During Amoa’s first court appearance Friday, Assistant U.S. Attorney Cynthia Wright argued that she should be retained in jail, calling Amoa a “danger to the community.”
“There is obviously something seriously wrong,” Wright said. “She was here to become a nun. But anyone willing to kill her own child is a danger to others.” Wright requested that Amoa undergo a psychiatric screening.
Amoa’s attorney, Judith Pipe of the District’s Public Defender Service, argued that the incident was “out of character” for her client and told the judge that Amoa was not in her right mind and was not responsible for her actions.
Pipe argued that Amoa should be released from jail. She said that the although the nuns at the convent said she could not return to the seven-acre facility across the street from Catholic University, they had made arrangements for her to go to another Catholic facility.
Magistrate Judge William C. Nooter rejected a psychiatric screening, but ordered Amoa to remain in jail until her next hearing Wednesday. But Nooter did order that while in jail, Amoa be under suicide watch.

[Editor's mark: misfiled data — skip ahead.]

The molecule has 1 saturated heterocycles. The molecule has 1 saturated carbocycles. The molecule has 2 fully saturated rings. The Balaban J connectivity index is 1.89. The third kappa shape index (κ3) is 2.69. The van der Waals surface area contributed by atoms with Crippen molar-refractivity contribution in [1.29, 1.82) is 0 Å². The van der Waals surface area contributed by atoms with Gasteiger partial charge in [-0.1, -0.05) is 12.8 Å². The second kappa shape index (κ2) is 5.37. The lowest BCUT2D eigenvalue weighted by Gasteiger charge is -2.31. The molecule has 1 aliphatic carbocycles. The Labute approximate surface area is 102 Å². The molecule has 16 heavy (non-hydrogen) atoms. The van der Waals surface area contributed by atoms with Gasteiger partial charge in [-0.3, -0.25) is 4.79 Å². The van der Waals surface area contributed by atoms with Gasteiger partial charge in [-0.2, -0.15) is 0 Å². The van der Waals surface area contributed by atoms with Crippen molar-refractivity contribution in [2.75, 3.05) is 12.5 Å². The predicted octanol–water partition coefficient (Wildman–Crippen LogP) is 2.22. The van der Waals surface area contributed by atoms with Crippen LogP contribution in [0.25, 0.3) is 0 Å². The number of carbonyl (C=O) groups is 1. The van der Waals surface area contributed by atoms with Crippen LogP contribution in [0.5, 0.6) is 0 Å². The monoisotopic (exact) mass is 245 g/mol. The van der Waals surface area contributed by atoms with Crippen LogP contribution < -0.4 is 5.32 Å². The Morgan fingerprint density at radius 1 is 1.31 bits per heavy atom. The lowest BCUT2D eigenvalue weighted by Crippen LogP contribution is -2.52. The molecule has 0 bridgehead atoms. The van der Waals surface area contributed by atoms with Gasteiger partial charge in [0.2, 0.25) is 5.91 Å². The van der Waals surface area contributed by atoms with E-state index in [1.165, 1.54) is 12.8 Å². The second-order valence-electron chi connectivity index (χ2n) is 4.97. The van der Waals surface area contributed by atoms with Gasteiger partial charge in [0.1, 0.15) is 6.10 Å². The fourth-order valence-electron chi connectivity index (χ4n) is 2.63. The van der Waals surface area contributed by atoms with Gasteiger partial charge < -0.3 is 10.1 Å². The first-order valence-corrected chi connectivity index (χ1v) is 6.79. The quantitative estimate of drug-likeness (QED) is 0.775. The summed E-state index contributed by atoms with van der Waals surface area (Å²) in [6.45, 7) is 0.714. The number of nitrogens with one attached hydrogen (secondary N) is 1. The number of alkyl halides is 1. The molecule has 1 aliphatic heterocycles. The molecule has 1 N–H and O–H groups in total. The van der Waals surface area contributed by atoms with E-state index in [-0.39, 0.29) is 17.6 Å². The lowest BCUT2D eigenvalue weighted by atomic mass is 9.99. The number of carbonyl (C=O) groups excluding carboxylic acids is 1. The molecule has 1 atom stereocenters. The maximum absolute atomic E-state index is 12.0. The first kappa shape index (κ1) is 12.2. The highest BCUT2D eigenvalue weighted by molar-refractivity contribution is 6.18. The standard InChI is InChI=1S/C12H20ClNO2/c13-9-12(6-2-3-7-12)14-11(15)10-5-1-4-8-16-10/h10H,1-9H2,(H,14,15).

Amoa stood next to her attorney with her ankles and wrists in shackles. She softly said her name when a court official asked her to identify herself as her case was called. Amoa was supposed to have her initial hearing Thursday, but that was pushed back a day after she was taken to a local hospital.
According to court papers, Amoa told detectives that when the 6-pound 2-ounce baby was born in her bedroom Oct. 10, she was afraid that the nuns in the convent would hear his cries. D.C. police said she smothered the newborn — whom she named Joseph — and a day later, with the help of a nun, she took the body to a hospital in a suitcase.
Initially Amoa told police that she lie down with the infant, who cried for two or three minutes and then stopped suddenly, according to the court papers. She told police that she became afraid that the nuns would hear the baby and find out that she had lied to them about past sexual activity.
Amoa had only been in Washington for five days after arriving from Samoa. Wright said she had moved into the convent as a postulant, or student of doctrine and prayer life.
One unidentified nun, dressed in full habit, sat in the audience during the hearing. Two unidentified attorneys, who weren’t with the Public Defender Service, sat on either side of her. After the hearing, the individuals escorted the nun out of the back door of the courthouse. “The sister will not have anything to say today,” one of the escorts said.